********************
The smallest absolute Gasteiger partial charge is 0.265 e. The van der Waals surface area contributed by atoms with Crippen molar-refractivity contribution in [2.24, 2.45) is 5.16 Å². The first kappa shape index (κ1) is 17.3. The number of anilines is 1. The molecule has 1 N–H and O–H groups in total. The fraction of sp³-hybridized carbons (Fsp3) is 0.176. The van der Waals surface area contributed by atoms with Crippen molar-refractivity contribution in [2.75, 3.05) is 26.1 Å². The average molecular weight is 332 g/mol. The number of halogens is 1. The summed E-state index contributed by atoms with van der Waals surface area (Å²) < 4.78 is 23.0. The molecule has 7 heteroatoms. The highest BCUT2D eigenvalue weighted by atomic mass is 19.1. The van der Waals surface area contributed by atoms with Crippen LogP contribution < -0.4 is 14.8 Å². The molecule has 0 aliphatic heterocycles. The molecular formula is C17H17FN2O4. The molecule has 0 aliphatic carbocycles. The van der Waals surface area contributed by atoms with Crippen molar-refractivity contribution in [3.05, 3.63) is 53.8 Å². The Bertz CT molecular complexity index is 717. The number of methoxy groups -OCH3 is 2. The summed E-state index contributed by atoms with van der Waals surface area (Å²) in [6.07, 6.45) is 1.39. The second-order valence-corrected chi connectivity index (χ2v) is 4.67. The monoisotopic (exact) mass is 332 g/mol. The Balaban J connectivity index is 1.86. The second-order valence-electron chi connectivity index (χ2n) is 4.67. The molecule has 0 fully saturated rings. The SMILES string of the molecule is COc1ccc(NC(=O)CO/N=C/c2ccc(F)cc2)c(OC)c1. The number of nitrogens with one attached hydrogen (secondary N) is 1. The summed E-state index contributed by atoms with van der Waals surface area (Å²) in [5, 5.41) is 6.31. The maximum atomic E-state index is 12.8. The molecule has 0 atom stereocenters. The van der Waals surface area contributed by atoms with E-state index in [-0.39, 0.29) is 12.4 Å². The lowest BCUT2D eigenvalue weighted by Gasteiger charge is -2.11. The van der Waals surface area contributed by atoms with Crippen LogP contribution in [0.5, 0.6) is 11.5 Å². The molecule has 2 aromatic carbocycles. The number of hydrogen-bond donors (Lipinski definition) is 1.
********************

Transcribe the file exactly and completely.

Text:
The smallest absolute Gasteiger partial charge is 0.265 e. The van der Waals surface area contributed by atoms with Crippen molar-refractivity contribution in [2.24, 2.45) is 5.16 Å². The first kappa shape index (κ1) is 17.3. The number of anilines is 1. The molecule has 1 N–H and O–H groups in total. The fraction of sp³-hybridized carbons (Fsp3) is 0.176. The van der Waals surface area contributed by atoms with Crippen molar-refractivity contribution in [2.75, 3.05) is 26.1 Å². The average molecular weight is 332 g/mol. The number of halogens is 1. The summed E-state index contributed by atoms with van der Waals surface area (Å²) < 4.78 is 23.0. The molecule has 7 heteroatoms. The highest BCUT2D eigenvalue weighted by atomic mass is 19.1. The van der Waals surface area contributed by atoms with Crippen LogP contribution < -0.4 is 14.8 Å². The molecule has 0 aliphatic heterocycles. The molecular formula is C17H17FN2O4. The molecule has 0 aliphatic carbocycles. The van der Waals surface area contributed by atoms with Crippen molar-refractivity contribution in [3.05, 3.63) is 53.8 Å². The Bertz CT molecular complexity index is 717. The number of methoxy groups -OCH3 is 2. The summed E-state index contributed by atoms with van der Waals surface area (Å²) in [6.07, 6.45) is 1.39. The second-order valence-corrected chi connectivity index (χ2v) is 4.67. The monoisotopic (exact) mass is 332 g/mol. The Balaban J connectivity index is 1.86. The second-order valence-electron chi connectivity index (χ2n) is 4.67. The molecule has 0 fully saturated rings. The SMILES string of the molecule is COc1ccc(NC(=O)CO/N=C/c2ccc(F)cc2)c(OC)c1. The number of nitrogens with one attached hydrogen (secondary N) is 1. The summed E-state index contributed by atoms with van der Waals surface area (Å²) in [5, 5.41) is 6.31. The maximum atomic E-state index is 12.8. The molecule has 0 atom stereocenters. The van der Waals surface area contributed by atoms with E-state index in [-0.39, 0.29) is 12.4 Å². The lowest BCUT2D eigenvalue weighted by Gasteiger charge is -2.11. The van der Waals surface area contributed by atoms with Crippen LogP contribution in [0.5, 0.6) is 11.5 Å². The molecule has 2 aromatic carbocycles. The number of hydrogen-bond donors (Lipinski definition) is 1.